Thinking of the kids: The belief that good parenting doesn't require a matrimonial bond doesn't hold up for some. A report from the Institute for American Values, "Why Marriage Matters," argues that the "breakup rate" is 170% higher among U.S. cohabiting parents.

This is mainly because more couples are having children in cohabiting unions, which are very unstable. This report also indicates that children in cohabiting households are more likely to suffer from a range of emotional and social problems — drug use, depression and dropping out of high school — compared to children in intact, married families. (August 16, 2011, Newswise)

What it means to be married: That legal license gets you certain privileges. Just a few:

  • On a federal level, about 1,138 federal statutory provisions extend benefits to the legally recognized spouse; among them are Social Security, disability, Medicare, and veteran and military benefits. Joint tax returns are permitted, and family partnerships are easier to create.
  • Employers often extend insurance coverage.
  • You can sue on behalf of a spouse and visit them in jail or the hospital. The Terry Schiavo case famously illustrated the heartwrenching decisions that often only a spouse can make — among them, the right to die.

Gay marriage arguments: With the North Carolina vote, searches in the past seven days have increased on Yahoo! for "gay marriage" (+52%) and "nc marriage amendment" (+239%), and terms like "civil union definition," "states that ban gay marriage," "gay marriage states," "obama gay marriage" and "gay marriage arguments" are breaking out. As the state-by-state battle continues between advocates and opponents of same-sex marriage, the millennial generation seemingly indifferent to the institution of marriage doesn't oppose it for gays and lesbians, according to recent Pew polls.

[Related: A chorus of voices chime in on same-sex marriage]

That probably explains President Obama's willingness to admit a change of heart in his "personal" opinion, and while that might cost him swing-state North Carolina, it might pull independent voters his way. Another Y! Search chart on marriage look-ups, including same-sex unions (click on chart to enlarge image):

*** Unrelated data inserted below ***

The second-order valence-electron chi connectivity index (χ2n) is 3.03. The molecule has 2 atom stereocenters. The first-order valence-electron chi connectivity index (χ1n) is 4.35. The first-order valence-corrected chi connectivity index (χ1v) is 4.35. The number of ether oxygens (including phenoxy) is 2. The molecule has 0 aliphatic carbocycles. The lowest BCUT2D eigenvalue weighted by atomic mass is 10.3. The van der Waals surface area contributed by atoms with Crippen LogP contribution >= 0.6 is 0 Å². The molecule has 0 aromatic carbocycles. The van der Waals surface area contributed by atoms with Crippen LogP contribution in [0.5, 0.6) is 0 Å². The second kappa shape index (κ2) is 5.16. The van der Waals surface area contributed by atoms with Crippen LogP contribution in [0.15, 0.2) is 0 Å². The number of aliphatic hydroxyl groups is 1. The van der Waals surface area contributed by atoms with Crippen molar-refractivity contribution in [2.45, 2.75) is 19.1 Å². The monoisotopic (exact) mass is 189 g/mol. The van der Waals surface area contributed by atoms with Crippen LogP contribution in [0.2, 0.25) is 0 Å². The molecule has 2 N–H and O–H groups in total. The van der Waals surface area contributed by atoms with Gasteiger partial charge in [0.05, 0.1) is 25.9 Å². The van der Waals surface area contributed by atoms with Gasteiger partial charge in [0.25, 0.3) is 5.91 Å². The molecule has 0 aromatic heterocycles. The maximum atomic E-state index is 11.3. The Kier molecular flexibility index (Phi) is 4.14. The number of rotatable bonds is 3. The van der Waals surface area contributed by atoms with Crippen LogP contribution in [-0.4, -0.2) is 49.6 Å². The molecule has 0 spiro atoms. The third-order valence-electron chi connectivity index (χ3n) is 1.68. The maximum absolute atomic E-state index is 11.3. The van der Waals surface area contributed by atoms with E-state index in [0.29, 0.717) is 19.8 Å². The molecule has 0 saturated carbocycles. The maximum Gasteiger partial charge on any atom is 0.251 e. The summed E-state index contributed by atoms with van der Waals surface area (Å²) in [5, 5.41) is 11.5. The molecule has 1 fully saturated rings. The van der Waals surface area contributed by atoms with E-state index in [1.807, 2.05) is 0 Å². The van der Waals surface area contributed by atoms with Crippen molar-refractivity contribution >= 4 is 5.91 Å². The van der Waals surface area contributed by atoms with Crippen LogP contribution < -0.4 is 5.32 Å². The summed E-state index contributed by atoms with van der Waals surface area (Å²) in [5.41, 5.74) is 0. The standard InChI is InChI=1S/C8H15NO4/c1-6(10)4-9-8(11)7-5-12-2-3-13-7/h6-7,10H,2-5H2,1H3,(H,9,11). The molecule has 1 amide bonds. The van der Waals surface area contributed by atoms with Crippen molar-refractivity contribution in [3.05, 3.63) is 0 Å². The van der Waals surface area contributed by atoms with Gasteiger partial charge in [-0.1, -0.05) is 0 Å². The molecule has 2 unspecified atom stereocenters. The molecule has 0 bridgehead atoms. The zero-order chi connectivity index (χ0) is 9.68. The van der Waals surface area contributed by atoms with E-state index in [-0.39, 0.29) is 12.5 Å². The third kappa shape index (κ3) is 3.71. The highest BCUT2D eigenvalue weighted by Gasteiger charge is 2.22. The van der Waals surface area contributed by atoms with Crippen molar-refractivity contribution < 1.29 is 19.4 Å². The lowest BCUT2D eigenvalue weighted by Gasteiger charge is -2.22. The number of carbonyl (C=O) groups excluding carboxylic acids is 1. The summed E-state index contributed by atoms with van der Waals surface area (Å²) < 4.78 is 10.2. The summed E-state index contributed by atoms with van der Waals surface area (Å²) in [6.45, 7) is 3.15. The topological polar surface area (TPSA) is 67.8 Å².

Every state recognizes the traditional form of marriage, but laws differ over types of partnerships, whether they are same-sex or between a male and a female. Here's a chart of the states' position on unions:

The state of unions in the United States

stats from National Conference of State Legislatures and the Christian Science Monitor

Same-sex marriages Common-law marriages (nonceremonial relationships entered with "positive mutual agreement") Civil unions (state-level spousal rights) Domestic partnerships (some spousal rights) Laws
(marriage defined as between man and woman)
Constitutional amendments (marriage defined as between man and woman)
Massachusetts (2004) Alabama Delaware California Delaware Alabama
Colorado Hawaii Nevada Hawaii Alaska
Iowa (2009) Wash. DC Illinois Oregon Illinois Arizona
Vermont (2009) Georgia (before 01/01/97 only) New Jersey Washington Indiana Arkansas
New Hampshire (2010) Idaho (before 01/01/96 only) Rhode Island Hawaii (more limited) Maine California (under legal review)
New York (2011) Iowa Maine (more limited) Minnesota Colorado
Wash. DC (2010) Kansas (prohibited for anyone under 18) Wisconsin (more limited) North Carolina Florida
Washington (approved Feb. 2012, pending) Montana Pennsylvania Georgia
Maryland (approved Feb. 2012, pending) New Hampshire (effective only at death) West Virginia Idaho
(pending court decision)
Ohio (before 01/01/91 only) Wyoming Kansas
New Jersey (vetoed by Gov. Chris Christie) Oklahoma (before 11/01/98 only) Kentucky
Pennsylvania (before 01/01/95 only) Louisiana
Rhode Island Michigan
South Carolina Mississippi
Texas ("informal" rather than common-law) Missouri
Utah Montana
Nevada (recognizes civil unions)
North Carolina
North Dakota
Oregon (recognizes domestic partnerships)
South Carolina
South Dakota